Next, you can either enter the dimensions for the canvas using the width and height boxes, or select Relative and specify the amount you want to add (or subtract) from the current canvas size. In other words, you can add to the height, width, or both.
Select an Anchor by clicking a square. This will indicate where to position the existing image on the canvas after it's resized.
If we want to add canvas to the right of our image, we'd click the middle arrow on the left, as shown below:
Then, choose a color for the new canvas.
We chose Gray.
Working with Basic Selections
If you've ever selected text in a word processing document, email, or web page to copy and paste, then you already know what selections in Photoshop entail. When you make a selection in Photoshop, you select an area of an image or an entire image. You can then cut, copy, paste, paint, or otherwise edit the image.
Photoshop CS6 gives you several tools that allow you to make selections.
The Marquee Tool
The first tool we're going to discuss is the Rectangular Marquee Tool or . Using this tool, you can select an area of an image (or highlight it) so that you may further make changes to it.
As you can see, we've selected a rectangular area in the snapshot below.
Now that we understand what the Rectangular Marquee tool does, let's learn how to use it.
The first thing you want to do when using any tool in the toolbox is set your options and preferences in the Options Bar.
The Options Bar for the Rectangular Marquee looks like this:
The first icon you see simply lets you select which marquee tool you want to use. We already know we're using the Rectangular Marquee tool.
The next set of icons let you specify what kind of selection you want to make.
Next, set your feathering to soften the edges of your selection. You can choose to turn Anti-aliasing on or off for the Elliptical tool only.
Select a style.
When you're finished setting your options, it's time to draw your marquee. To select a rectangular area, simply click on the tool, then drag your mouse across the image. Let go of the mouse when you have the area you want selected.
You can also use the other marquee tools. If you right click the down arrow beside the Rectangular Marquee tool, you will see the Elliptical Marquee Tool , the Single Row Marquee Tool , and the Single Column Marquee Tool . These are similar to the Rectangular Marquee Tool except that you will create elliptical shapes, rows, or columns (respectively).
The Magic Wand Tool
Right click on the Quick Selection tool to locate the Magic Wand tool .
The Magic Wand Tool allows you to select an area that's colored consistently, such as a green leaf.
Before we learn how to use the Magic Wand tool, let's set our options in the Options Bar (pictured below).
The first icon you see is the Magic Wand icon. This lets us know that we have the right tool selected.
Next, we're going to choose the type of Magic Wand selection we're going to make.
Then specify the following:
Now we're ready to use the Magic Wand Tool. Click on the color or the consistently colored object that you want to select.
As you can see in the following snapshot, we've clicked on the rocks.
Simply select the Magic Wand Tool, then select the color or consistently colored object that you want to select. It's that easy.
Click the Refined Edge in the Options Bar to further adjust the boundary, view the selection against different backgrounds, or as a mask.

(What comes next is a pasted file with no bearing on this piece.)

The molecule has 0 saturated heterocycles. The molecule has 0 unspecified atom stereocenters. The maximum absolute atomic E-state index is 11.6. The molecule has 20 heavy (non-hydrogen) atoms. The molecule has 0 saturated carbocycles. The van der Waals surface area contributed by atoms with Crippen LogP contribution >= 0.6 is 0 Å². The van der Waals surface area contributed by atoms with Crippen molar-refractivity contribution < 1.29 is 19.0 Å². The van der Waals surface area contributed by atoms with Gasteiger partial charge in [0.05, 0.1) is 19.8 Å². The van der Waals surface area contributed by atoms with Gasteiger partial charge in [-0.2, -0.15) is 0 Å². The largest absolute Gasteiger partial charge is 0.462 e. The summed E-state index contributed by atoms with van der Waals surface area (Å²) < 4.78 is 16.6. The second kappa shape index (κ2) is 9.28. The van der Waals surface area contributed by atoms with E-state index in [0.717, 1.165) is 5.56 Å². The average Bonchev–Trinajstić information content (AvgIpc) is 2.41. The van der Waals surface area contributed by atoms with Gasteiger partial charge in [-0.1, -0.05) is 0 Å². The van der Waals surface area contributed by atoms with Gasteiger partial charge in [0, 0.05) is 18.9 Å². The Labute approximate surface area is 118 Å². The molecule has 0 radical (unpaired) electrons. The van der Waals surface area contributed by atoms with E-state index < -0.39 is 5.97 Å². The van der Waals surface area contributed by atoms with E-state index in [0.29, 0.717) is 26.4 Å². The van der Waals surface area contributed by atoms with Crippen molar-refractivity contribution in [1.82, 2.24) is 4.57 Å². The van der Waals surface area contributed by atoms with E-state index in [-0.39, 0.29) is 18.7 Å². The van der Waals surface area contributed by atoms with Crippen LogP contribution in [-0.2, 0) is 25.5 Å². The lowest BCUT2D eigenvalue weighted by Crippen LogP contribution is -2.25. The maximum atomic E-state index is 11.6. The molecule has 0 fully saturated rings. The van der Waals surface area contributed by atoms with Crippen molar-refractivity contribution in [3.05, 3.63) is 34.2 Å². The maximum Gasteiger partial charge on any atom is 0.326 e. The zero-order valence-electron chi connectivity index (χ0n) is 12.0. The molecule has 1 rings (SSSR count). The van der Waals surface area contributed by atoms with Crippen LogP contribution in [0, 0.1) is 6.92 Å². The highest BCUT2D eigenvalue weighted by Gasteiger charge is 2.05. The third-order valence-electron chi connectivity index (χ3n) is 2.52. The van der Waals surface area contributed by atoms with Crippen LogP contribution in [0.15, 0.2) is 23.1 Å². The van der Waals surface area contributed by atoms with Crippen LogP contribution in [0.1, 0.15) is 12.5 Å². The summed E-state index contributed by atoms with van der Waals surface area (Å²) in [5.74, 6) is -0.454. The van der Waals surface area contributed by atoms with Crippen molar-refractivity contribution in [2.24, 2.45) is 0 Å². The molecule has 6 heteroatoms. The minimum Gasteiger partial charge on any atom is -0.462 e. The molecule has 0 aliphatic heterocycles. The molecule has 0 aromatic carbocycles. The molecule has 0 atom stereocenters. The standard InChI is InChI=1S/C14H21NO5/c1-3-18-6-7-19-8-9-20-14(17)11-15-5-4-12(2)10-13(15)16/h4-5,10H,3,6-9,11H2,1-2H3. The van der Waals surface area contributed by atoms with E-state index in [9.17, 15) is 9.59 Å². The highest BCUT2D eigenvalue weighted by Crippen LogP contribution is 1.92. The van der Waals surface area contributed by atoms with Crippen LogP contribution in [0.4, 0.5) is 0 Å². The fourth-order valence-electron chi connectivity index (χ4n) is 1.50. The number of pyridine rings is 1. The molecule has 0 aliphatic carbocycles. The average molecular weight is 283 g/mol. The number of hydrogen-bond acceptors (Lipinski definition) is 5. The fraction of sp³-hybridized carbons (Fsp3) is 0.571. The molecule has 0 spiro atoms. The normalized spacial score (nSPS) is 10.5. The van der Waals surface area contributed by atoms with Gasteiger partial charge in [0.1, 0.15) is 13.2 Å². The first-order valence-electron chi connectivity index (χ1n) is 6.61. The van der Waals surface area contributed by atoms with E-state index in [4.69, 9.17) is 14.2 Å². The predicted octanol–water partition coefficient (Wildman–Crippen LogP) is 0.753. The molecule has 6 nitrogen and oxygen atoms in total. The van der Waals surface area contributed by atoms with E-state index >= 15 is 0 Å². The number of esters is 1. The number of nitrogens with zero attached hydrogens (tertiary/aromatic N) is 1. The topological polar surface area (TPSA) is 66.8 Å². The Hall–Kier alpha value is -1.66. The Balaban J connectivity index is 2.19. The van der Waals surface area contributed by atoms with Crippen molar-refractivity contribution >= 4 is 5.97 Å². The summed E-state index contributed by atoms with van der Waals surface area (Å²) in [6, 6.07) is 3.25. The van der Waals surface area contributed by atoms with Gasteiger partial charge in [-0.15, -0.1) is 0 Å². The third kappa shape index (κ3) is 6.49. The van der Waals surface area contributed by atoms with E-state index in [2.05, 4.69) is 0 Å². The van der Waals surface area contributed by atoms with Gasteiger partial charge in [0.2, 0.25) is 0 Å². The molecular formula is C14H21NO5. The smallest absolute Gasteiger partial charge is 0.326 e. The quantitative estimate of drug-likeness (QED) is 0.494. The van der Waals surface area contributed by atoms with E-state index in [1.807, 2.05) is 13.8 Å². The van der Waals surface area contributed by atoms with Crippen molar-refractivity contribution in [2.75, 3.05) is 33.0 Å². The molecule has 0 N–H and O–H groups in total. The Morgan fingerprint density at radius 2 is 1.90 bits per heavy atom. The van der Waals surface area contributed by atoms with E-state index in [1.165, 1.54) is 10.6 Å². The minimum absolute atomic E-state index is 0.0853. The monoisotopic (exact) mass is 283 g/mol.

The Quick Selection Tool
The Quick Selection tool allows you to paint a selected area using an adjustable brush tip. As you move the brush tip out, the selected area will expand.
Before using the tool, set your options in the Options Bar.
The first icon is the Quick Selection tool icon.
Next, select if you want to create a new selection, add to an existing selection, or subtract from an existing selection by clicking the respective icon.
Then, you're going to select your brush size. For small areas, select a smaller brush. We're going to select a leaf, so we've chosen a larger brush.
Finally, to use this tool, drag your mouse over the area that you want to "paint" or select. Move it out and away to expand the area.
The Lasso Tool
You can use the Lasso tool to draw freeform selections. To use the Lasso tool, click on it, then drag the mouse over the image. You have to close the image in order for the Lasso tool to work. In other words, your starting point and ending point must connect, as shown below.
However, before you use the Lasso tool, set your options in the Options Bar.
Choose the type of selection you want to make:
Then, set your other options as we did with other tools in this article.
Now you're ready to make your selection.
The Magnetic Lasso and Polygonal Lasso Tools
You can right click on the downward arrow on the Lasso Tool to access the Polygonal Lasso Tool and the Magnetic Lasso Tool .
The Polygonal Lasso tool allows you to draw polygonal shapes.
The Magnetic Lasso tool will snap around the edges of aspects in an image when you drag your mouse along the border. Take a look at the snapshot below in which we selected a wing.
To use the Magnetic Lasso tool, set your options in the Options Bar.
Set the type of selection you want to make, the set the feathering and anti-aliasing options.
Next, set a detection width. Photoshop will only detect edges within the specified distance of the mouse pointer.
Set the contrast. This will specify the lasso's sensitivity to edges in your image. If you set it to a higher value, the lasso will only detect edges that have a sharp contrast to their surroundings.
Specify the frequency. This is the rate that the lasso sets fastening points. If you select a higher value, it will anchor the selection border in place more quickly.
If you have a stylus tablet, select (or deselect) the Stylus Pressure option. If it's selected, you can increase the stylus pressure to decrease the edge width.
Free Transform Tool
With the Free Transform tool, you can apply transformations to selections, such as rotate, scale, skew, distort, and perspective. You can do this in just one continuous operation because instead of using a whole bunch of different commands, you simply press a key on your keyboard to toggle between transformation types.